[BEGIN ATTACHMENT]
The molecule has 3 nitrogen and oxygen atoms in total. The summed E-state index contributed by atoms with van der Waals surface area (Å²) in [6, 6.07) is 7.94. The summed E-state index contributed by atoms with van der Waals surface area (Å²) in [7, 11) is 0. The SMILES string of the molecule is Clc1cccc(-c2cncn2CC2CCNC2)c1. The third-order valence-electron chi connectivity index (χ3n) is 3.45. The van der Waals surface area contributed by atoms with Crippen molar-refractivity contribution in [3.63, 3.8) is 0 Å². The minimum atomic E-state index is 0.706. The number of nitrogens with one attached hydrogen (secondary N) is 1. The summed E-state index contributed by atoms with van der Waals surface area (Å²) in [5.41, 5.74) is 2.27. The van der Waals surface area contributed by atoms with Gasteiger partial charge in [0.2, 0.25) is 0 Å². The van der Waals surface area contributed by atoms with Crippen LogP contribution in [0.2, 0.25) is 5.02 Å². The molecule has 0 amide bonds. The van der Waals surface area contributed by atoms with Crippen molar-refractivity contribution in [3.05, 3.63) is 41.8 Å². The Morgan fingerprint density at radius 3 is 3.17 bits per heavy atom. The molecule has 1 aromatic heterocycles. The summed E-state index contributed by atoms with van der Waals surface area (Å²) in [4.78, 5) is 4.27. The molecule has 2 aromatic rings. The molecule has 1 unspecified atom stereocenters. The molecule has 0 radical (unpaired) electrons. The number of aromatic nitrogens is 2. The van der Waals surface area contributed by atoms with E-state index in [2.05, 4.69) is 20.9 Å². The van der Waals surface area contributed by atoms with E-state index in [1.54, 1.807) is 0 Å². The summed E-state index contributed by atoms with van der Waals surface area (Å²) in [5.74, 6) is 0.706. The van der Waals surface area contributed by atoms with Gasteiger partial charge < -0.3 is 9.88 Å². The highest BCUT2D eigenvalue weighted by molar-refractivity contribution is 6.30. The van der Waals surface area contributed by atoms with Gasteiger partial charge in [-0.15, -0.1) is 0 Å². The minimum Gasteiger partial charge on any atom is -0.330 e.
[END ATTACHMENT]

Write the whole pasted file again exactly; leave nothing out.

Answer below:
The molecule has 3 nitrogen and oxygen atoms in total. The summed E-state index contributed by atoms with van der Waals surface area (Å²) in [6, 6.07) is 7.94. The summed E-state index contributed by atoms with van der Waals surface area (Å²) in [7, 11) is 0. The SMILES string of the molecule is Clc1cccc(-c2cncn2CC2CCNC2)c1. The third-order valence-electron chi connectivity index (χ3n) is 3.45. The van der Waals surface area contributed by atoms with Crippen molar-refractivity contribution in [3.63, 3.8) is 0 Å². The minimum atomic E-state index is 0.706. The number of nitrogens with one attached hydrogen (secondary N) is 1. The summed E-state index contributed by atoms with van der Waals surface area (Å²) in [5.41, 5.74) is 2.27. The van der Waals surface area contributed by atoms with Gasteiger partial charge in [0.2, 0.25) is 0 Å². The van der Waals surface area contributed by atoms with Crippen LogP contribution in [0.2, 0.25) is 5.02 Å². The molecule has 0 amide bonds. The van der Waals surface area contributed by atoms with Crippen molar-refractivity contribution in [3.05, 3.63) is 41.8 Å². The Morgan fingerprint density at radius 3 is 3.17 bits per heavy atom. The molecule has 1 aromatic heterocycles. The summed E-state index contributed by atoms with van der Waals surface area (Å²) in [4.78, 5) is 4.27. The molecule has 2 aromatic rings. The molecule has 1 unspecified atom stereocenters. The molecule has 0 radical (unpaired) electrons. The number of aromatic nitrogens is 2. The van der Waals surface area contributed by atoms with E-state index in [2.05, 4.69) is 20.9 Å². The van der Waals surface area contributed by atoms with E-state index in [1.54, 1.807) is 0 Å². The summed E-state index contributed by atoms with van der Waals surface area (Å²) in [5.74, 6) is 0.706. The van der Waals surface area contributed by atoms with Gasteiger partial charge < -0.3 is 9.88 Å². The highest BCUT2D eigenvalue weighted by molar-refractivity contribution is 6.30. The van der Waals surface area contributed by atoms with Gasteiger partial charge in [-0.15, -0.1) is 0 Å². The minimum Gasteiger partial charge on any atom is -0.330 e.